Using Dynamic SQL inside a Stored Procedure

Preventing direct access to database tables for users is a widely considered “best practice” for many DBAs. The pattern typically looks like User -> Stored Procedure -> Tables. Since the stored procedure owner has access to the referenced tables, the user can be granted EXECUTE access to the stored procedure without requiring them to have SELECT access to the tables. However, if you use dynamic T-SQL inside a stored procedure, that security model breaks. T-SQL executed via EXEC ('some T-SQL') or EXEC sys.sp_executesql @cmd will execute under the security context of the caller, not the principal who created the stored procedure. Luckily, SQL Server offers a simple workaround for this problem, defining the stored procedure using the WITH EXECUTE AS OWNER clause.

The Execution of Marie Stuart - Abel de Pujol (after using Dynamic T-SQL without parameters)

The Execution of Marie Stuart (after using Dynamic T-SQL without parameters) – Abel de Pujol

The Setup

Before we get into the WITH EXECUTE AS OWNER clause, lets look at the problem with some code. I find code, with output, is often easier to understand than a description of the problem.

Lets create a database we can use for testing:

Next, we’ll create a table, and add some data to it.

Next we’ll create a stored procedure that returns results from the table.

We need a login and user to complete the setup in a manner similar to what you’re likely to find in production. The last statement grants EXECUTE on the stored procedure to the newly created user.

The Initial Test

In this next bit of code, I’m using the EXECUTE AS USER = N'owner_testing_user'; to simulate logging into the SQL Server as that user. If you like, you can simply open a new SSMS query window logged in as owner_testing_login, and run the EXEC and SELECT statements there.

The stored procedure executes without error, and returns results as expected. However, the SELECT statement results in an error:

Msg 229, Level 14, State 5, Line 57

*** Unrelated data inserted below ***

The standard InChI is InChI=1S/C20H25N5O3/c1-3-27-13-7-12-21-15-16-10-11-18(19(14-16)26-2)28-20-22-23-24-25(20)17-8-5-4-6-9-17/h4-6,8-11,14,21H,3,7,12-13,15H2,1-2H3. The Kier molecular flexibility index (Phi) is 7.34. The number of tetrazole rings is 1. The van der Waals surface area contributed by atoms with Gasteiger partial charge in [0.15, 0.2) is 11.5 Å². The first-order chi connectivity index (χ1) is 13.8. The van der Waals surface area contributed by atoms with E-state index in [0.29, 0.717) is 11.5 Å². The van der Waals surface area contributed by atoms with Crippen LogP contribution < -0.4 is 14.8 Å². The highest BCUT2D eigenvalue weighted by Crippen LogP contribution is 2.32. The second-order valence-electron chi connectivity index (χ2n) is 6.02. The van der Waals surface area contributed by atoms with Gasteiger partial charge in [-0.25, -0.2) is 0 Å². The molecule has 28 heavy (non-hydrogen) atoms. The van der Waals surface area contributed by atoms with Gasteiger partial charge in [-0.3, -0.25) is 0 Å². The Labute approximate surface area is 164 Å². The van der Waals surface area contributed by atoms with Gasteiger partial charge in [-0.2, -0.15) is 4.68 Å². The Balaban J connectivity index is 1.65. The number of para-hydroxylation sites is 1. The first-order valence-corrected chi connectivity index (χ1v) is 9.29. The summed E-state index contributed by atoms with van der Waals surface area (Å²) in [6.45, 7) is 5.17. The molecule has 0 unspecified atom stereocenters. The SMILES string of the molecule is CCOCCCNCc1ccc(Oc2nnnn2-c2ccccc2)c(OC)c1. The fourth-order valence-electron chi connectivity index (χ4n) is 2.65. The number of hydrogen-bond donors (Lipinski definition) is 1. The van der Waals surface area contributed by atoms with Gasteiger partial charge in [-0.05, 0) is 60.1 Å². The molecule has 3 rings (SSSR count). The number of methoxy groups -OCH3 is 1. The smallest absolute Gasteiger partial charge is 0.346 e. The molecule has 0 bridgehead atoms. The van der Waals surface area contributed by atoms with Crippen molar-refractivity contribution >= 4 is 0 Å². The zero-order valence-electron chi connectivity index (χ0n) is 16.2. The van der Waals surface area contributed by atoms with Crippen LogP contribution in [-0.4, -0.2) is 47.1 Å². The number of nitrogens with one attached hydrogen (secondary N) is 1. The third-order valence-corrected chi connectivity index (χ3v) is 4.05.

The SELECT permission was denied on the object 'somedata', database 'owner_testing', schema 'dbo'.

That’s by design; we want the user to be able to retrieve data out of the table only via the stored procedure. If we let them select rows directly from the table, all hell might break loose™.

Uh-oh! Dynamic T-SQL!

Now, what if we want to make the @StartDate and @EndDate parameters optional? Perhaps the user wants to select every row that exists prior to January 1st, 2017 for example. Or sometimes, they want to get only today’s rows, via @StartDate >= '2019-07-30 00:00:00'. A good way to do that is with Dynamic T-SQL since it prevents what is known as kitchen-sink-coding where the T-SQL query contains every possible parameter, even if they are unused. Let’s reconstruct the stored procedure to accomplish that:

Now, let’s re-run the stored procedure:

We get that same error about SELECT permission denied:

Msg 229, Level 14, State 5, Line 102
The SELECT permission was denied on the object 'somedata', database 'owner_testing', schema 'dbo'.

That’s because the dynamic T-SQL is executed under the users security context, not that of the stored procedure.1

The Solution™

We can get around the problem by redefining the stored procedure to make use of the EXECUTE AS OWNER clause:

Note in the above code I am using parameters for everything that is passed in by the user, instead of simply appending the values directly to the @cmd string. That’s important because it prevents SQL Injection vulnerabilities. It’s doubly-important that you don’t create a SQL Injection vulnerability in a stored procedure that uses EXECUTE AS OWNER since the resulting dynamic T-SQL code will be executed in security context of the login that created the stored procedure, typically a sysadmin.2 But enough about that. Let’s run the proc now:

Now, we get the results we expect:

║ somedata_key ║      somechardata      ║        somedate         ║
║            1 ║ aaaaaaaaaaaaaaaaaaa... ║ 2019-07-25 12:58:18.233 ║

Success! This allows us to run Dynamic T-SQL from inside a stored procedure, without granting the caller rights to the underlying table.

Thanks for reading, and I hope you enjoyed this part of our series on T-SQL.

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1 – See Solomon’s comment below for a more technically accurate picture of what’s actually happening here.
2 – Code is not executed in the security context of the login that created the procedure, it is actually executed with the rights of the owner of the procedure, typically the schema, which in the case of the above example is dbo. See Solomon’s comment below for important details.